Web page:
Figure 6. (A–D) Photomicrographs of a sections of the testis from mice stained by caspase-3 (×400). (A, C) Few positive staining cells in control groups Ia and IIa respectively. (B, D) Increased positive cells in both tramadol-treated groups Ib and IIb. (E) Graphical representation of the mean of the number of positive cells. Data are expressed as mean±standard error of the mean (n=6). The tramadol-treated juvenile group showed significantly higher caspase-3 positive cells than the control juvenile group (a)P<0.001). Also, the Tramadol-treated adult group has a significantly increased number of caspase-3 positive cells than the control adult group (b)P<0.001). An insignificant difference was obtained between the Tramadol-treated juvenile and Tramadol-treated adult groups. The arrows refer to the positive immunostained cells

Semithin section stained with toluidine blue

In group Ia, the seminiferous tubules appeared separated by interstitial connective tissue. A thin regular basement membrane surrounded them with myoid cells which were flat cells with flat nuclei. Spermatogonia had ovoid-shaped nuclei resting on the basement membrane. Primary spermatocytes had rounded large central nuclei in different stages of meiosis. Early or rounded spermatids showed acrosomal caps covering the rounded nuclei. The Sertoli cells were characterized mainly by their vesicular nuclei and resting on the basement membrane between spermatogenic cells. Leydig cells with spherical vesicular nuclei were seen between seminiferous tubules (Fig. 7A). Group Ib semithin sections revealed distorted irregular seminiferous tubules separated by wide interstitial spaces with a marked increase in interstitial cell mass, and deeply stained nuclei of interstitial cells were frequently observed in comparison to control group with hazard arranged germ cells with multiple irregular empty spaces. Some Sertoli cells are detached from the basement membrane with depletion of sperms (Fig. 7B, C).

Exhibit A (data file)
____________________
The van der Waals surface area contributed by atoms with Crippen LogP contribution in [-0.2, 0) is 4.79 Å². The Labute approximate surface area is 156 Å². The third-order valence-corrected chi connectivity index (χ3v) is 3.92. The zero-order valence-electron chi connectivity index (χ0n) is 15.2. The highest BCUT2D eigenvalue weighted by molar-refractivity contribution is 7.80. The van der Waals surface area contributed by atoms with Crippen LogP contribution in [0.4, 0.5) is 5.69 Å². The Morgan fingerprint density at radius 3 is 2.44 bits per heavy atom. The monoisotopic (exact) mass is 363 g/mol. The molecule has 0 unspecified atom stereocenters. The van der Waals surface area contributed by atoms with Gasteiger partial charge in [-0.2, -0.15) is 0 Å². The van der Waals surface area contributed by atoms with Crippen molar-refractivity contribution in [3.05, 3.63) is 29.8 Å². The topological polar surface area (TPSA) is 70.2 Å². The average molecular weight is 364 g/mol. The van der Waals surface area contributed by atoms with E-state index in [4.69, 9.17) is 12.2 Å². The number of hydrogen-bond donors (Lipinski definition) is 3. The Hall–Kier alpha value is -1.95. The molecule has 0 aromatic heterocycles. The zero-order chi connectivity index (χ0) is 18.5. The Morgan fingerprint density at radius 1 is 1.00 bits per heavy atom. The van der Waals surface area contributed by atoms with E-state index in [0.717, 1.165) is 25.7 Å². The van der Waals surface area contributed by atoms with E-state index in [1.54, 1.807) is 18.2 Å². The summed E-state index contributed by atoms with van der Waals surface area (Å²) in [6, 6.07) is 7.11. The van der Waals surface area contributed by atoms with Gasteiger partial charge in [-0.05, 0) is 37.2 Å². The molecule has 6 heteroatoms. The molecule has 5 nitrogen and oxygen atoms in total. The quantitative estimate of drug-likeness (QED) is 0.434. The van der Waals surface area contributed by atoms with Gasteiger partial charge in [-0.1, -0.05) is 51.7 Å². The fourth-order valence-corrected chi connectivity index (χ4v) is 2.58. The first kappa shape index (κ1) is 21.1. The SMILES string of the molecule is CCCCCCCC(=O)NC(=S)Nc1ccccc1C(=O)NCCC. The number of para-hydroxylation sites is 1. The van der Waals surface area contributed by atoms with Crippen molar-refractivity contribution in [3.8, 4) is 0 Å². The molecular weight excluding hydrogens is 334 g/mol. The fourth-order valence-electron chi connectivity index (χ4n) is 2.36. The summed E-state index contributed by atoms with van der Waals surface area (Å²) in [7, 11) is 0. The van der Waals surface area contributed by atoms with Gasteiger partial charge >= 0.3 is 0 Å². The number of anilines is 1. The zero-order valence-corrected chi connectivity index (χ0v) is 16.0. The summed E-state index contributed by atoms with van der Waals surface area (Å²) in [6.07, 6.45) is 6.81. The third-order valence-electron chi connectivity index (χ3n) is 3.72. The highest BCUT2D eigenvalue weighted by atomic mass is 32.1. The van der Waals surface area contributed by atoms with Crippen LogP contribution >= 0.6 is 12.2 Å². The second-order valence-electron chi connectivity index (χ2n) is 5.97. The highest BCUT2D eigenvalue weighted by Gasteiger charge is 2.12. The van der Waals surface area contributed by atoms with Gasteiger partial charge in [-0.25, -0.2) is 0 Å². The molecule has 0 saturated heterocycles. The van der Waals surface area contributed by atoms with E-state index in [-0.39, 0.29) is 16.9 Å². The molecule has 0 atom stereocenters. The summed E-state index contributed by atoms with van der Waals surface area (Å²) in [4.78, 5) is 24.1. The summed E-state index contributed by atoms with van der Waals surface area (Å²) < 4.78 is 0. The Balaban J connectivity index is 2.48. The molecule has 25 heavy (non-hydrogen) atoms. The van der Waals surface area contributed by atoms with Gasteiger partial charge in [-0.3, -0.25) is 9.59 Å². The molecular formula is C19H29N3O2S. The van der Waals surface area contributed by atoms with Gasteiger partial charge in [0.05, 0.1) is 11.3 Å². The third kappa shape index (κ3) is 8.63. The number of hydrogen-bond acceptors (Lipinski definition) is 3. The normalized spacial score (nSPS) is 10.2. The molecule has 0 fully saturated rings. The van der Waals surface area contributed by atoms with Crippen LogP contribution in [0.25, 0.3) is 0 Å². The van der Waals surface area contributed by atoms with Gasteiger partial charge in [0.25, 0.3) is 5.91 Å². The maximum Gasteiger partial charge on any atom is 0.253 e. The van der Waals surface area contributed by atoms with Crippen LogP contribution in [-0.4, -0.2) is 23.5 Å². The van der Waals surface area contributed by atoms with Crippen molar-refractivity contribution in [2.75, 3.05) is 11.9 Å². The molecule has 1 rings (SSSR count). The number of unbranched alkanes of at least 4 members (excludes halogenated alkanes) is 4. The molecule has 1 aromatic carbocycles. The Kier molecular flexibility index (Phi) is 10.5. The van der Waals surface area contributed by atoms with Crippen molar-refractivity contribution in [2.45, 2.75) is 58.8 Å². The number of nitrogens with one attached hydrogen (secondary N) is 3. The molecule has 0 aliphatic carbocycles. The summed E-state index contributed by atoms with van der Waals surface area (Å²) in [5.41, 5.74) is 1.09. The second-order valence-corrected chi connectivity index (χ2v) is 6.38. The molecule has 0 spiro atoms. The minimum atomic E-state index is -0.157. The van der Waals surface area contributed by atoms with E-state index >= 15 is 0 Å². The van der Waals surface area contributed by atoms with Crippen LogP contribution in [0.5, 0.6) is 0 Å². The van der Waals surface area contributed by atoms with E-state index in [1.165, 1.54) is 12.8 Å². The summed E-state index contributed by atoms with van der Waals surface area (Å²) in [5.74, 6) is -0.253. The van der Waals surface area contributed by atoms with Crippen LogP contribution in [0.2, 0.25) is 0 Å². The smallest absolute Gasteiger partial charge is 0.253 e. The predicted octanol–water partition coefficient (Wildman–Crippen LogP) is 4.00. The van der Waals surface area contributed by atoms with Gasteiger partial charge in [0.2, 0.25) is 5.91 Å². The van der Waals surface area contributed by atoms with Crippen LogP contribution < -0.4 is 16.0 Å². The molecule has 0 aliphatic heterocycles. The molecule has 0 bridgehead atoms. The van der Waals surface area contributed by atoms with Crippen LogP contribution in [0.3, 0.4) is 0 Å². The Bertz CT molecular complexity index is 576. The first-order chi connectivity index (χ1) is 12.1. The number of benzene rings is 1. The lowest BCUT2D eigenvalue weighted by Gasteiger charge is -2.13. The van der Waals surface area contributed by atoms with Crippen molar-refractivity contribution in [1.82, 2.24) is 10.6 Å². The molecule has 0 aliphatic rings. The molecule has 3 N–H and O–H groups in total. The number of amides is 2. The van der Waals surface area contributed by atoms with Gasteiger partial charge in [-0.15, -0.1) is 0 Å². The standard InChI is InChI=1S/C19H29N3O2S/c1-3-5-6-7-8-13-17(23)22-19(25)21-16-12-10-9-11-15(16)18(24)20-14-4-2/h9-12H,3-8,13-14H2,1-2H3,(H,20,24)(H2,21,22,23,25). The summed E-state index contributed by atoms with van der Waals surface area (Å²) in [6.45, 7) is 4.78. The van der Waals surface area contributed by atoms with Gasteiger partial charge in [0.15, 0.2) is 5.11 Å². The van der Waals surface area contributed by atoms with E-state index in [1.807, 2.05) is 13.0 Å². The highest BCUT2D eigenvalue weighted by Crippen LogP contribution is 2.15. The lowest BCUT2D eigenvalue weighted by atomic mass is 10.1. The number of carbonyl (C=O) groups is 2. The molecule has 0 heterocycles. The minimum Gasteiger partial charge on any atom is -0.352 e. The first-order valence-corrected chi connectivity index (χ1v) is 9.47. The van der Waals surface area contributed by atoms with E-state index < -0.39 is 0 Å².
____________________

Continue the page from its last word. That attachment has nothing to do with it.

Figure 7. Photomicrographs of a sections of the testis from mice stained by Toluidine blue (×1,000). (A) In group Ia, normal organization of spermatogenic cells. Spermatogonia (Spg), primary spermatocytes (Pr), and spermatids (Spd). Sertoli cell (S) appears with a regular vesicular nucleus and prominent nucleolus. Regular basement membrane (Bm) and myoid cell (my) are noticed. The interstitial cells of Leydig (L) are observed. (B, C) In group Ib, seminiferous tubules with hazard arranged germ cells with dense nuclei and multiple vacuolations (V). Some of Sertoli cells are detached from the basement membrane (head arrow). The basement membrane (Bm) is irregular. Increased cellularity of interstitial tissue (L) surrounding congested blood vessel (Bv). Sperm (Sp) could be seen. (D) Group IIa, seminiferous tubules are surrounded by a regular basement membrane (Bm) and have the normal organization of spermatogenic cells. Spermatogonia (Spg), primary spermatocytes (Pr), normal spermatids (Spd) with normal sperm (Sp) morphology and orientation. Sertoli cell (S) with a regular vesicular nucleus and prominent nucleolus. The interstitial cells of Leydig (L) can be observed. (E, F) In group IIb, spermatogonia (Spg) with dense nuclei, multiple vacuolations (V), darkly stained primary spermatocytes (Pr), degenerated irregular spermatids (Spd). Sertoli cells (S) show irregular nuclei. Myoid cells (my) with dense nuclei can be seen. Note the irregular basement membrane (Bm). The interstitial cells of Leydig (L) can be observed. Sperm (Sp) could be seen.

In group IIa, rounded and oval seminiferous tubules were separated by interstitial connective tissue. A thin regular basement membrane surrounded each seminiferous tubule with myoid cells, which appeared flat. Spermatogonia appeared with ovoid-shaped nuclei resting on the basement membrane. Primary spermatocytes had rounded large central nuclei in different stages of meiotic division. Early spermatids showed acrosomal caps covering the rounded nuclei. Sertoli cells appeared with vesicular nuclei, resting on the basement membrane in between spermatogenic cells. Sperms were seen in the lumen attached to Sertoli cells. Leydig cells with spherical vesicular nuclei and vacuolated cytoplasm were wedged in between seminiferous tubules (Fig. 7D). In group IIb, the seminiferous tubules appeared distorted, irregular, and separated by wide interstitial spaces compared to the control group. Some tubules showed hazard arranged germ cells with multiple irregular empty spaces, and irregular shrunken Sertoli cells with irregular basement membranes (Fig. 7B, C).